The cruelest month is August, when everybody's gone

August 20, 1993|By Colin McEnroe | Colin McEnroe,Hartford Courant

The author of this article wishes to apologize for the fact that it is not deeper and richer in anecdote and insight. It would have been, if the vast preponderance of people called by the author had not been away on vacation.

What do you expect? It's August.

"It is pretty empty, except for highways," says comedian Diane Jones. "The highways are like crazy, but once you get anywhere, there's nobody there."

That's because it's August.

"It's awful, and nobody calls me back," says Hartford, Conn., interior architect Jack Bursack. "I'm getting a complex."

"You leave messages everywhere," says Ms. Jones. "It's a drag."

Judith Rossner wrote a novel, "August," about how depressed people get in this month, when all the shrinks slink away on vacation. Nobody has ever read this novel. It's too depressing. But it's not just shrinks.

Paul Robertson, general manager of high school radio station WQTQ-FM, believes that the second week of August, in particular, has a magical way of making everyone he knows disappear.

Your barber is gone. So is the person you like on that morning television show you always watch. In August, even your favorite pizza place closes. You would think that something for which there is such a steady, basic, ongoing, critical human need, as there is for pizza . . . Oh, what's the use?

"The general issue that you're raising is the issue of continuity," says Andrew Goddard, a psychiatrist who directs Yale University's anxiety disorders program. "For anyone, in any walk of life, most activities run on a schedule. Continuity is built into most of our interactions. When the continuity is interrupted, most of us feel put out."

There should be a name for this . . . this . . . feeling of desertion, mixed with despair and a frisson of panic that some of us get during this month. Auggui. Aungst. Augape.

Dr. Roderic Gorney, a professor of psychiatry at the University of California, Los Angeles and director of UCLA's Program on Psychosocial Adaptation and the Future, knows this feeling. He has seen it in his patients and, in milder forms, in himself.

You get it, he says, "any time the streets are vacant or the phones don't answer or there's a sense of being out of communion with the people who are important in one's life -- even strangers."

In big cities, says Dr. Gorney, people get used to having a certain number of strangers crowded around them out on the street.

"When you go out on the street, and for no discernible reason those crowds have disappeared . . . there's a feeling of being abandoned or without resources," he says.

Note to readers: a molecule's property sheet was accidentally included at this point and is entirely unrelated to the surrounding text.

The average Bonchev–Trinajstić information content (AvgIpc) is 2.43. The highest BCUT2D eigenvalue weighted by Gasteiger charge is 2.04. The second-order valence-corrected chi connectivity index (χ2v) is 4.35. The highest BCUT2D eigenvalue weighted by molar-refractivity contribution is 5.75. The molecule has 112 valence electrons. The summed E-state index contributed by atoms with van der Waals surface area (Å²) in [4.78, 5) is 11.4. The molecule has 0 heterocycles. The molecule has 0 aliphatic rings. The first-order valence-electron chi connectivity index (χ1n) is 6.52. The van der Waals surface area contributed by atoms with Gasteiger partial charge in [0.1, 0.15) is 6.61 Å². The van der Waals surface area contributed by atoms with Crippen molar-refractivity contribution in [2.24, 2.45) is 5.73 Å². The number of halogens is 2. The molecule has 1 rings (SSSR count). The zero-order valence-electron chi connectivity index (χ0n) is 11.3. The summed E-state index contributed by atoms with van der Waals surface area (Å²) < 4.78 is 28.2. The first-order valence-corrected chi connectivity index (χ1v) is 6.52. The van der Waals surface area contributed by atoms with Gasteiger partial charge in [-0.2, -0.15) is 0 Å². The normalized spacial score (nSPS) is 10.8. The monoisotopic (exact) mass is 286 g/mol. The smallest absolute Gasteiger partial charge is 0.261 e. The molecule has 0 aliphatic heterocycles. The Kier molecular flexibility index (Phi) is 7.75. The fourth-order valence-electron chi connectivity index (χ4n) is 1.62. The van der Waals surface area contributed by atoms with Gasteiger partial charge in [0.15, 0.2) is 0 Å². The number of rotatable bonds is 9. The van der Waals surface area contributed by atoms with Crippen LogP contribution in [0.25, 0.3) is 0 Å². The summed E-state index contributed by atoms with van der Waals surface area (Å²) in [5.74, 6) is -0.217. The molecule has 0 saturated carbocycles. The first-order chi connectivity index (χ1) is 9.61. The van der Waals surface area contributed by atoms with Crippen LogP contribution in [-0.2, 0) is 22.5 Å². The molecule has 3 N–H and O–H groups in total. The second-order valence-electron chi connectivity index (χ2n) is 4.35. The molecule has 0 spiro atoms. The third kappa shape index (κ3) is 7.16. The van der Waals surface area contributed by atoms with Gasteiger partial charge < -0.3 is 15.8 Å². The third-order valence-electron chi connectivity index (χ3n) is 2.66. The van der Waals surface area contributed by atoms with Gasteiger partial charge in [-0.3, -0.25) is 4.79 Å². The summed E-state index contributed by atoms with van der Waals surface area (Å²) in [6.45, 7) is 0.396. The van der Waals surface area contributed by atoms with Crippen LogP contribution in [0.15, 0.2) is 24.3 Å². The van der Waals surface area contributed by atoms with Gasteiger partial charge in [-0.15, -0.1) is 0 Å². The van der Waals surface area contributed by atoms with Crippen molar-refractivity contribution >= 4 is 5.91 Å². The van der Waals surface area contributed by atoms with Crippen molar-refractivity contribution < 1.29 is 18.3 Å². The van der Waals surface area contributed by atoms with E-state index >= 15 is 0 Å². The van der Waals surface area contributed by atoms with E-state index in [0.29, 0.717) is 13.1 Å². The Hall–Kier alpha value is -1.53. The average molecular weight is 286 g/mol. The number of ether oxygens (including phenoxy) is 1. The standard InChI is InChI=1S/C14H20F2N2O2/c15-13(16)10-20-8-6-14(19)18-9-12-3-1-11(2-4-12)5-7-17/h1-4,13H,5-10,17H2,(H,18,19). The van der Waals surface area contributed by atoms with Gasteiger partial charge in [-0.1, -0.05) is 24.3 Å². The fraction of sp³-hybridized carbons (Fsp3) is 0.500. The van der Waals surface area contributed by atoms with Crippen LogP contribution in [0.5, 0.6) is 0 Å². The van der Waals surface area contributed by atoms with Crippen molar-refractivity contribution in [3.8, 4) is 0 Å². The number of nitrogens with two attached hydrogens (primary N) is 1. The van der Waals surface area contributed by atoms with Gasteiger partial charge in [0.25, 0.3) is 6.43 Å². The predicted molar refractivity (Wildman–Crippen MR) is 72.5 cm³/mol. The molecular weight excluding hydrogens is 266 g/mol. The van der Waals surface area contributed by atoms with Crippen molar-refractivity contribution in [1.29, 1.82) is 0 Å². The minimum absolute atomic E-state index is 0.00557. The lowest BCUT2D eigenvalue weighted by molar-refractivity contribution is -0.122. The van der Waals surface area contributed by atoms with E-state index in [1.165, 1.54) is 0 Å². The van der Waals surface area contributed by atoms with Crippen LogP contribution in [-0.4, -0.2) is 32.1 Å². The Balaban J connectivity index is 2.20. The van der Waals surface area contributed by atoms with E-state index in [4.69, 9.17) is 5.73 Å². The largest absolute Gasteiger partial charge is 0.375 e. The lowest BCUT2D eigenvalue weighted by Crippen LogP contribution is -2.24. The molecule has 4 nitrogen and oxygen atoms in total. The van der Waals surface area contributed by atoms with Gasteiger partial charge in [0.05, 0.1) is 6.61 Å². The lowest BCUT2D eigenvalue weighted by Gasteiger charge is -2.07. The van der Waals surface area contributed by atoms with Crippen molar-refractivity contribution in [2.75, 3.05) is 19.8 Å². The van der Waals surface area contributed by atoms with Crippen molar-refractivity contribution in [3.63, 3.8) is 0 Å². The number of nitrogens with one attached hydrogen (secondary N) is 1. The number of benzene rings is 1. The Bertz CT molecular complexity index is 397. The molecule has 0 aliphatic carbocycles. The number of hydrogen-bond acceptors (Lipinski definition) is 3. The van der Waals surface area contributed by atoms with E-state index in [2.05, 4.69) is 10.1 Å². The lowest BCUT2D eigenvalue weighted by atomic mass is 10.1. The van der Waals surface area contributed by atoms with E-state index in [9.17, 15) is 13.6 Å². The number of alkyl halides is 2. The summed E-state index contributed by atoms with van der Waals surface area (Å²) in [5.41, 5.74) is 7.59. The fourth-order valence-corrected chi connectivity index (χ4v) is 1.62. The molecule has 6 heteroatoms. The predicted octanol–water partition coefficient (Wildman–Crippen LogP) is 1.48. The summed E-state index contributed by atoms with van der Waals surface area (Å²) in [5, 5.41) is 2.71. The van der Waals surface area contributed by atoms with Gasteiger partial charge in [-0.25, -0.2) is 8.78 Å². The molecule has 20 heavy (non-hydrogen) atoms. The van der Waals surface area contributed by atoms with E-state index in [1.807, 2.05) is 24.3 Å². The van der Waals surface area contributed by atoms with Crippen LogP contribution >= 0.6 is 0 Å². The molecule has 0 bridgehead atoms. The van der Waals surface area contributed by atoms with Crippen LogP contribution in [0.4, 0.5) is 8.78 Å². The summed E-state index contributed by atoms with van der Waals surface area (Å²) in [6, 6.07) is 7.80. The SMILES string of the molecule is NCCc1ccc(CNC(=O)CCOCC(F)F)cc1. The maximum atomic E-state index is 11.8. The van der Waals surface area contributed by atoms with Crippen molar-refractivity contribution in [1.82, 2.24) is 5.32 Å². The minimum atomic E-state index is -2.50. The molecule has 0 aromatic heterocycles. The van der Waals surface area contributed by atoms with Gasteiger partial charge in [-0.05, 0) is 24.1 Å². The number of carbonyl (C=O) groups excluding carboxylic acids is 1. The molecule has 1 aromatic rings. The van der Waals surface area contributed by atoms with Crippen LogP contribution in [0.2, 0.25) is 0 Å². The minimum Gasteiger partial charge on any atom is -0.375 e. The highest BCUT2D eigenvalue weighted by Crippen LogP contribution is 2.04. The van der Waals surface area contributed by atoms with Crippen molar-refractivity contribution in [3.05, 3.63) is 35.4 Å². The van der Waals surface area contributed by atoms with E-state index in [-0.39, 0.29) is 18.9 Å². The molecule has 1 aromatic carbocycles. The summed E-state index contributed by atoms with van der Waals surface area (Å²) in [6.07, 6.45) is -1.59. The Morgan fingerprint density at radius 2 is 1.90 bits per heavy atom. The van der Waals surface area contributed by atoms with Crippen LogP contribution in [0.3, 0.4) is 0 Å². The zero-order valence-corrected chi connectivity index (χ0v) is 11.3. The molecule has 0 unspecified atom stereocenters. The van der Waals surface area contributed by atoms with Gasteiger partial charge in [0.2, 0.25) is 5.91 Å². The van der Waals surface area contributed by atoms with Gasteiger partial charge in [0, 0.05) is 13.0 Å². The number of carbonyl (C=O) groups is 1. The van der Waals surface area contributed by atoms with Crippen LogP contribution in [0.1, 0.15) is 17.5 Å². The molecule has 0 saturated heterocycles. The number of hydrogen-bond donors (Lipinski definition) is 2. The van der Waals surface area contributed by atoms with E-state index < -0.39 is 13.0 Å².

"In my opinion, an awful lot of life goes on on the strength of predictability," says Anthony Kuchan, clinical psychologist at 11 Marquette University. "When predictability goes away, it does produce a lot of low-grade irritation -- a certain kind of minor stress. You can't get things done quickly."

But Mr. Kuchan says our summertime blues in August are tinctured with tristesse as we feel "that summer period collapsing much more rapidly than, say, January to April."

"The period we think of as our grand recreational period is waning," he says. (Mr. Kuchan, of course, lives in Wisconsin. It will start snowing there soon.)

For people in psychotherapy, of course, August is notoriously a time of desertion. Of course, you could go to your support group and talk about these feelings, but, says Bonnie Nicol, director of community support programs for the Mental Health Association of Connecticut, you can't be sure everyone will be there.

"In our support groups, the membership goes down a little bit," she says. "You're on your own in the summertime. Somebody should start a group for that."

Lacking an Augaphobics Anonymous meeting, whatever can we The experts offered a number of suggestions, but the best came from one of Dr. Gorney's patients who adopts what he calls the "poor me" defense.

"He invokes this whenever he is feeling put upon and betrayed by the universe," Dr. Gorney says. "He mentally projects himself to the time when he was a kid back at camp, and the camp director used to have the kids lie on their backs and look up at the stars and realize that there are innumerable planets orbiting around those stars, and that some of them are probably inhabited by creatures running around and gnashing their teeth over their petty trials and circumstances. And then he laughs, and he says this helps him to calm down."

So think of that. You could be a green fuzzball with a gaseous brain and seven colons living in the West Pleiades.

And it would still be August.

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